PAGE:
Browsing: Lebrecht Weekly

ISSUE 1720 Wednesday 9 February 2000 Going…going…gone?  UK Public Libraries   Let’s act now before libraries stamp out the last of our books, says Norman Lebrecht THERE have been two periods in my life when I had intensive recourse to public libraries. In my early teens, there was no better place to meet a girl than behind the medical stacks of a high-street library. In my early twenties, there was no better place to acquire learning than in one of those grand Victorian mausolea that dignify the London Borough of Westminster. Bypassing the common loan stock, I would make for…

Share:
This post is originally from the source

Domingo goes solo There could be a new lease of life for the aging tenor, says Norman Lebrecht ON Sunday afternoon, Placido Domingo did something different. In front of a packed Carnegie Hall, with Daniel Barenboim at the piano, Domingo sang a solo recital for only the third time in his life. The first was last spring in Berlin, the second last week in Chicago. Is this a trend, or just making amends? When Domingo started singing 40 years ago in Mexico City there were two-and-a-half career options for a good-looking tenor. He could sing opera; he could do recital…

Share:
This post is originally from the source

Can he see off the gremlins? Disaster has dogged the new Royal Opera House. But closure is not an option, says boss Michael Kaiser. Norman Lebrecht reports LET’S face it: nothing works. The London Eye is glazed over, the Jubilee Line to the Dome keeps stalling and the Royal Opera House can hardly raise a curtain without having to make an apology. So far, the great British public have displayed high forbearance and the spirit of the Blitz. Many are aware that any new theatre crawls with ghosts and gremlins. It took a dozen years to get all systems working…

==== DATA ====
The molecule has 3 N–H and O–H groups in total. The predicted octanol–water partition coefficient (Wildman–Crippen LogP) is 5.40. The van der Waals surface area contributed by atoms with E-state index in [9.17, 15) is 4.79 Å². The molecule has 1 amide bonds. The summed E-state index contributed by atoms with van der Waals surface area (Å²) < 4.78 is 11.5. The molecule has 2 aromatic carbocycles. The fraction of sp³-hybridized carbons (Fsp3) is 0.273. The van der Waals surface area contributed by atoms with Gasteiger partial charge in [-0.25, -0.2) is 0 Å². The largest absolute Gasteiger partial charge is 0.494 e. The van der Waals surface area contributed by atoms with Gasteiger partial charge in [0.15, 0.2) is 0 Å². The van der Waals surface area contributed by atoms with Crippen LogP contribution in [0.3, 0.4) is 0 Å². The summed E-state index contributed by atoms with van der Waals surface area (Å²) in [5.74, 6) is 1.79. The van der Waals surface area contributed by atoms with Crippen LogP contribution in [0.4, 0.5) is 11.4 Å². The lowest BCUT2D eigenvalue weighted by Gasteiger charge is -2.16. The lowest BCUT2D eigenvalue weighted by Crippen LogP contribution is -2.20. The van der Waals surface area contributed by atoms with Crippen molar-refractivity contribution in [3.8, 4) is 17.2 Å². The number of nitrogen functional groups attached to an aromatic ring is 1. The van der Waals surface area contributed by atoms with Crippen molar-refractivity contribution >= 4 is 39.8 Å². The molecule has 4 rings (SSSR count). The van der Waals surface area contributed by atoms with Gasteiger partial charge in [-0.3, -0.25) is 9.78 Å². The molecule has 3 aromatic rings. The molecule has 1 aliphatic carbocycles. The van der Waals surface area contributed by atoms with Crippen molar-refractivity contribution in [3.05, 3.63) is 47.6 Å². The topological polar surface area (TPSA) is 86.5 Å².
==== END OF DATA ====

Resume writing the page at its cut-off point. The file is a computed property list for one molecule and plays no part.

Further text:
Share:
This post is originally from the source

Dissident notes What Shostakovich is really all about, by Norman Lebrecht THERE is a striking symmetry between the Holocaust “denial” issues that are being heard in the High Court and the publication of a purportedly authoritative biography of Dmitri Shostakovich which argues that he was essentially an obedient Soviet citizen. The historian David Irving, who has acknowledged that millions of Jews were killed by the Nazis, maintains that this cannot properly be attributed to Adolf Hitler’s instigation since no one has ever seen a signed Führer order for the prosecution of genocide. The American musicologist Laurel Fay follows similar thinking…

Share:
This post is originally from the source

A great time to give Norman Lebrecht on how the Gordon Brown is about to create a Third Way of paying for the arts THIS may not be the first place you would come looking for tax advice, but a couple of tips that have come my way could be worth a fortune to the performing arts, if they play their cards right. In last November’s pre-Budget report, the Chancellor, Gordon Brown, announced a number of measures, to take effect this spring, that will help national charities stricken with Lottery blight. Among them were two concessions for givers, great and…

Share:
This post is originally from the source

How will this century sound? Classical music faces a new age in unexpectedly buoyant form. It is livelier and more surprising than at any time since Rachmaninov, says Norman Lebrecht THE final decade of the 20th century brought a measure of relief to the agonised search for a musical identity. Warily, the art looked into a mirror and accepted what it saw, an image fractured and more complex than any in its history. Unlike former centuries which wore a uniform musical face – the 19th century being broadly Romantic, the 18th Classical, the 17th Baroque – the 20th century had…

Share:
1 34 35 36